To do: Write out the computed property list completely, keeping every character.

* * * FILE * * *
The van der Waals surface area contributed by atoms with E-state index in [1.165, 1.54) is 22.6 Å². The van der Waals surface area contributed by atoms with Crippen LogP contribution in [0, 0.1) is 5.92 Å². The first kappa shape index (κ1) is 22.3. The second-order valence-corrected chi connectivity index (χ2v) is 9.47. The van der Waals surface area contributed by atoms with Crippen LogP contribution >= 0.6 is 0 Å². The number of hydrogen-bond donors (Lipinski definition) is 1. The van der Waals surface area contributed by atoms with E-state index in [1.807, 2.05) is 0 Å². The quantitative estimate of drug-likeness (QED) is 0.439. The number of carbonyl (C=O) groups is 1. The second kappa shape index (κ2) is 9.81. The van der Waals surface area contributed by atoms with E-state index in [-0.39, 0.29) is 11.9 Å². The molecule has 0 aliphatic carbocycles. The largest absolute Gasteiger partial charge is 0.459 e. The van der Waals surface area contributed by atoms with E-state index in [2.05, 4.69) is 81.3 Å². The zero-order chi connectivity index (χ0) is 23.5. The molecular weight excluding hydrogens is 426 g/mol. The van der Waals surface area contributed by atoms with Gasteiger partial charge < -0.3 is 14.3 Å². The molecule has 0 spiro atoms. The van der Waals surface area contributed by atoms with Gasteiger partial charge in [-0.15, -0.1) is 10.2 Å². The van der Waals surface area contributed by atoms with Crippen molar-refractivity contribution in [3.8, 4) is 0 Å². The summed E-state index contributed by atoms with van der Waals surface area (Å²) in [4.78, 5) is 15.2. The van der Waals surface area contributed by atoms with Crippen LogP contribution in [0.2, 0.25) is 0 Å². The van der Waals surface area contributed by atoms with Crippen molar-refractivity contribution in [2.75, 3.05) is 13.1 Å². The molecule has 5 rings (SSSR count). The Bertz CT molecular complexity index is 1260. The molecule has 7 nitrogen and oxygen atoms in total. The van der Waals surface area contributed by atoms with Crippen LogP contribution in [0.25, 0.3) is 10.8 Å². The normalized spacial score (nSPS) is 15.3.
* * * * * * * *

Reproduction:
The van der Waals surface area contributed by atoms with E-state index in [1.165, 1.54) is 22.6 Å². The van der Waals surface area contributed by atoms with Crippen LogP contribution in [0, 0.1) is 5.92 Å². The first kappa shape index (κ1) is 22.3. The second-order valence-corrected chi connectivity index (χ2v) is 9.47. The van der Waals surface area contributed by atoms with Crippen LogP contribution >= 0.6 is 0 Å². The number of hydrogen-bond donors (Lipinski definition) is 1. The van der Waals surface area contributed by atoms with E-state index in [1.807, 2.05) is 0 Å². The quantitative estimate of drug-likeness (QED) is 0.439. The number of carbonyl (C=O) groups is 1. The second kappa shape index (κ2) is 9.81. The van der Waals surface area contributed by atoms with E-state index in [-0.39, 0.29) is 11.9 Å². The molecule has 0 aliphatic carbocycles. The largest absolute Gasteiger partial charge is 0.459 e. The van der Waals surface area contributed by atoms with E-state index in [2.05, 4.69) is 81.3 Å². The zero-order chi connectivity index (χ0) is 23.5. The molecular weight excluding hydrogens is 426 g/mol. The van der Waals surface area contributed by atoms with Gasteiger partial charge < -0.3 is 14.3 Å². The molecule has 0 spiro atoms. The van der Waals surface area contributed by atoms with Gasteiger partial charge in [-0.15, -0.1) is 10.2 Å². The van der Waals surface area contributed by atoms with Crippen molar-refractivity contribution in [3.8, 4) is 0 Å². The summed E-state index contributed by atoms with van der Waals surface area (Å²) in [4.78, 5) is 15.2. The van der Waals surface area contributed by atoms with Crippen LogP contribution in [0.2, 0.25) is 0 Å². The van der Waals surface area contributed by atoms with Crippen molar-refractivity contribution in [2.75, 3.05) is 13.1 Å². The molecule has 5 rings (SSSR count). The Bertz CT molecular complexity index is 1260. The molecule has 7 nitrogen and oxygen atoms in total. The van der Waals surface area contributed by atoms with Crippen LogP contribution in [0.25, 0.3) is 10.8 Å². The normalized spacial score (nSPS) is 15.3.